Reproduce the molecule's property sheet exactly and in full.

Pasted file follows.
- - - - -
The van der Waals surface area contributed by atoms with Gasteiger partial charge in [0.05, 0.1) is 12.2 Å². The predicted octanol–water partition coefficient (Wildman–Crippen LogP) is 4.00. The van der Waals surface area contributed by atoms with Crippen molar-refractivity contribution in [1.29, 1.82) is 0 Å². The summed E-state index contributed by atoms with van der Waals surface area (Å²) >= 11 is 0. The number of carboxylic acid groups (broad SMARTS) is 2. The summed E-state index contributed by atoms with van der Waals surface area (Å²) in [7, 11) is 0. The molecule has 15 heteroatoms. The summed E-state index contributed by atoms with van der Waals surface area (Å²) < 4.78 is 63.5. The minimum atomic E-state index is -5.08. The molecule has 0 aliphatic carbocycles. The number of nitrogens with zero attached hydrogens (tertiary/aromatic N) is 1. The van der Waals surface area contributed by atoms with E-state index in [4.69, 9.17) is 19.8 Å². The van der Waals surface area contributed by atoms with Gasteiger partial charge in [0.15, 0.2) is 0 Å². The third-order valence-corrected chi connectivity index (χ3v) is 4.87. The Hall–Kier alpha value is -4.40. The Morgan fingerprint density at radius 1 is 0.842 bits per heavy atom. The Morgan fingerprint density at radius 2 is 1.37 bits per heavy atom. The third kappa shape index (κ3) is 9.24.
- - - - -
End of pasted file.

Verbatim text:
The van der Waals surface area contributed by atoms with Gasteiger partial charge in [0.05, 0.1) is 12.2 Å². The predicted octanol–water partition coefficient (Wildman–Crippen LogP) is 4.00. The van der Waals surface area contributed by atoms with Crippen molar-refractivity contribution in [1.29, 1.82) is 0 Å². The summed E-state index contributed by atoms with van der Waals surface area (Å²) >= 11 is 0. The number of carboxylic acid groups (broad SMARTS) is 2. The summed E-state index contributed by atoms with van der Waals surface area (Å²) in [7, 11) is 0. The molecule has 15 heteroatoms. The summed E-state index contributed by atoms with van der Waals surface area (Å²) < 4.78 is 63.5. The minimum atomic E-state index is -5.08. The molecule has 0 aliphatic carbocycles. The number of nitrogens with zero attached hydrogens (tertiary/aromatic N) is 1. The van der Waals surface area contributed by atoms with E-state index in [4.69, 9.17) is 19.8 Å². The van der Waals surface area contributed by atoms with Gasteiger partial charge in [0.15, 0.2) is 0 Å². The third-order valence-corrected chi connectivity index (χ3v) is 4.87. The Hall–Kier alpha value is -4.40. The Morgan fingerprint density at radius 1 is 0.842 bits per heavy atom. The Morgan fingerprint density at radius 2 is 1.37 bits per heavy atom. The third kappa shape index (κ3) is 9.24.